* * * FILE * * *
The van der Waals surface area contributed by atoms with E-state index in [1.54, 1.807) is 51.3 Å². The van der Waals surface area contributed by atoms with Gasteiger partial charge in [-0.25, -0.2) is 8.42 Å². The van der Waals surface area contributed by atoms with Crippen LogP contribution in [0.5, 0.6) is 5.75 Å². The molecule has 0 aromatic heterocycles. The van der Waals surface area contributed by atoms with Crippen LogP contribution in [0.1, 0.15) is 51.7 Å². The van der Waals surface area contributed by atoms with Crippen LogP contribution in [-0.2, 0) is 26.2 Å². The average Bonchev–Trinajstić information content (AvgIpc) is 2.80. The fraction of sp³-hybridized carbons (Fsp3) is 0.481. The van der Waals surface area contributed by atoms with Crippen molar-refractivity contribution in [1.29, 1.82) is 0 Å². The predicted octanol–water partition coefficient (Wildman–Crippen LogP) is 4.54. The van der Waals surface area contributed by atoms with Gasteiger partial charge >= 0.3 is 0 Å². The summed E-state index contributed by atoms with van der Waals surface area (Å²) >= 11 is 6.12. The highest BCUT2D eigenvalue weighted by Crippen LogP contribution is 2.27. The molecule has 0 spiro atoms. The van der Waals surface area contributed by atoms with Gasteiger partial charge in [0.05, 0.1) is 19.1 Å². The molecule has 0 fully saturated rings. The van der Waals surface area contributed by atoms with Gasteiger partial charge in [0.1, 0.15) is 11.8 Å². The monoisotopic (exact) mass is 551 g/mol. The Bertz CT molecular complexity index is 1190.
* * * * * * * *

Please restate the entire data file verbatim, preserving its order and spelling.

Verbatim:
The van der Waals surface area contributed by atoms with E-state index in [1.54, 1.807) is 51.3 Å². The van der Waals surface area contributed by atoms with Gasteiger partial charge in [-0.25, -0.2) is 8.42 Å². The van der Waals surface area contributed by atoms with Crippen LogP contribution in [0.5, 0.6) is 5.75 Å². The molecule has 0 aromatic heterocycles. The van der Waals surface area contributed by atoms with Crippen LogP contribution in [0.1, 0.15) is 51.7 Å². The van der Waals surface area contributed by atoms with Crippen LogP contribution in [-0.2, 0) is 26.2 Å². The average Bonchev–Trinajstić information content (AvgIpc) is 2.80. The fraction of sp³-hybridized carbons (Fsp3) is 0.481. The van der Waals surface area contributed by atoms with Crippen molar-refractivity contribution in [1.29, 1.82) is 0 Å². The predicted octanol–water partition coefficient (Wildman–Crippen LogP) is 4.54. The van der Waals surface area contributed by atoms with Gasteiger partial charge >= 0.3 is 0 Å². The summed E-state index contributed by atoms with van der Waals surface area (Å²) >= 11 is 6.12. The highest BCUT2D eigenvalue weighted by Crippen LogP contribution is 2.27. The molecule has 0 spiro atoms. The van der Waals surface area contributed by atoms with Gasteiger partial charge in [0.05, 0.1) is 19.1 Å². The molecule has 0 fully saturated rings. The van der Waals surface area contributed by atoms with Gasteiger partial charge in [0.1, 0.15) is 11.8 Å². The monoisotopic (exact) mass is 551 g/mol. The Bertz CT molecular complexity index is 1190.